The Buddhist path of liberation can be seen as a systematic, reproducible, and controlled way of producing the Girardian “fall”. The path deconstructs the ego by actualizing the twin virtues of wisdom and compassion.
Theme 4: Echo Chambers, Ideological Conformity and Stagnation
American political discourse has taken an illiberal turn, with competing echo chambers defined by an intolerance for dissent.
Perhaps surprisingly, this illiberal turn appears to be bottom-up rather than top-down. There is no single power handing out punishments and rewards.
This can be attributed to the pressures of the democratic process. Political leadership is directed by the opinions of the masses. A requirement of a democratic citizen is therefore to have an opinion on a wide-variety of topics.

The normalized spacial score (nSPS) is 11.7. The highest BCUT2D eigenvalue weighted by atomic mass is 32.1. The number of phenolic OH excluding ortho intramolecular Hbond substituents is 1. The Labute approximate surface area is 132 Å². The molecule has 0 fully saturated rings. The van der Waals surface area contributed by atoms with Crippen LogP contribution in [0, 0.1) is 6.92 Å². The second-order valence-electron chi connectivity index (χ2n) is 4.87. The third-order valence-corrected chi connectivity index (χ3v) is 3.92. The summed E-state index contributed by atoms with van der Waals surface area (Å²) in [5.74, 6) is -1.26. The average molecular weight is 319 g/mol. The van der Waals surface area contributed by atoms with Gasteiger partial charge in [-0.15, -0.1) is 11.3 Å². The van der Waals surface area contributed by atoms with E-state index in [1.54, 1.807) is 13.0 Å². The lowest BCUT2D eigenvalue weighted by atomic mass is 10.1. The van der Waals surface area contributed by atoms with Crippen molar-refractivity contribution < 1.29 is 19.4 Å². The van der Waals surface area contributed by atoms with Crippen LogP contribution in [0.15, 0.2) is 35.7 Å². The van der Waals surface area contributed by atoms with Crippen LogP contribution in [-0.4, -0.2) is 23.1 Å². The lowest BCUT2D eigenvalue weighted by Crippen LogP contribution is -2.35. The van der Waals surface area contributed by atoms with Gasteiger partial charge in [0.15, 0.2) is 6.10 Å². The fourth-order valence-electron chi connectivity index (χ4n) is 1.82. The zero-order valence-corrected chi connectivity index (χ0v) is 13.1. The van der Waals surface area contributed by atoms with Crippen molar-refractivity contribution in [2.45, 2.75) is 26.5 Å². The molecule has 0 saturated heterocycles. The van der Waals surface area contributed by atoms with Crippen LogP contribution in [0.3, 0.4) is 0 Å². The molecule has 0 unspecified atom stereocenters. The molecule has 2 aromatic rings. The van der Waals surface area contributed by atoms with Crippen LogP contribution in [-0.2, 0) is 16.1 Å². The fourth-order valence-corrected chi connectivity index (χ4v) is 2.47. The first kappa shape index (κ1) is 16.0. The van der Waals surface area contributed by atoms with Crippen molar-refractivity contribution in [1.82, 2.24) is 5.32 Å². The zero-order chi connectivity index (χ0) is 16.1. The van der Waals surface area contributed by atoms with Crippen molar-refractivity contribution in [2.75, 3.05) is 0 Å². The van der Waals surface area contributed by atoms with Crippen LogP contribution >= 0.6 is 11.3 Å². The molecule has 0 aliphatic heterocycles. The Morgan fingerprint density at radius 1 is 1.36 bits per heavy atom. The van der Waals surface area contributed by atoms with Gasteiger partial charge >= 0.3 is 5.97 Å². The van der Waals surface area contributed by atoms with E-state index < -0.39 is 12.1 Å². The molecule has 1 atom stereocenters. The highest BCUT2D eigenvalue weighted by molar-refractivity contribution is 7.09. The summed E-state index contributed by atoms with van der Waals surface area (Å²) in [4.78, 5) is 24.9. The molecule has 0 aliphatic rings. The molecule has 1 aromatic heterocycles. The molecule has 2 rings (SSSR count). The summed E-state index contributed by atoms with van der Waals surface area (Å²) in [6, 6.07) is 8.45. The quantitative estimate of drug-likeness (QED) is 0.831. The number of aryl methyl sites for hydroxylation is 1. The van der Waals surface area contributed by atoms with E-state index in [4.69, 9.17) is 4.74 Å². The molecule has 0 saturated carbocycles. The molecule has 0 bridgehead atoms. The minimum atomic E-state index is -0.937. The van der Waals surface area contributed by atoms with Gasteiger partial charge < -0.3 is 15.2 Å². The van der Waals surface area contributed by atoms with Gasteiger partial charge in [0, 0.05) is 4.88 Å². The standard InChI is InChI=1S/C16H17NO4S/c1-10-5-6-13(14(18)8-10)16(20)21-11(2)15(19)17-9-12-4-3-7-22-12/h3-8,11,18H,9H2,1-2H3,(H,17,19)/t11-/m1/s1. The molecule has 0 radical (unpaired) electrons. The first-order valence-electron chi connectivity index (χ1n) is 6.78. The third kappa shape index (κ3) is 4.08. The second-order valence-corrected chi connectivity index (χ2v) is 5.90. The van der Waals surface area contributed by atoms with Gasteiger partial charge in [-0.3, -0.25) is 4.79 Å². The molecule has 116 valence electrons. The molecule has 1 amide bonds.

Democracy also means that everyday discourse becomes political. This means that people make decisions based on political affiliations rather than through reason.
Carl Schmitt argued that the political sphere draws a distinction between friend and foe. This is the ultimate distinction as it carries the most important consequences: the threat of violence.
Thus the politicisation of society means that the consequences of dissent (literal or figurative violence) outweigh the desire for free expression.
Alexis de Tocqueville argued that, in systems where ideas flow bottom-up and the opinions of the majority determine the direction of leaders, there is little room for dissident thought as the people naturally police each other.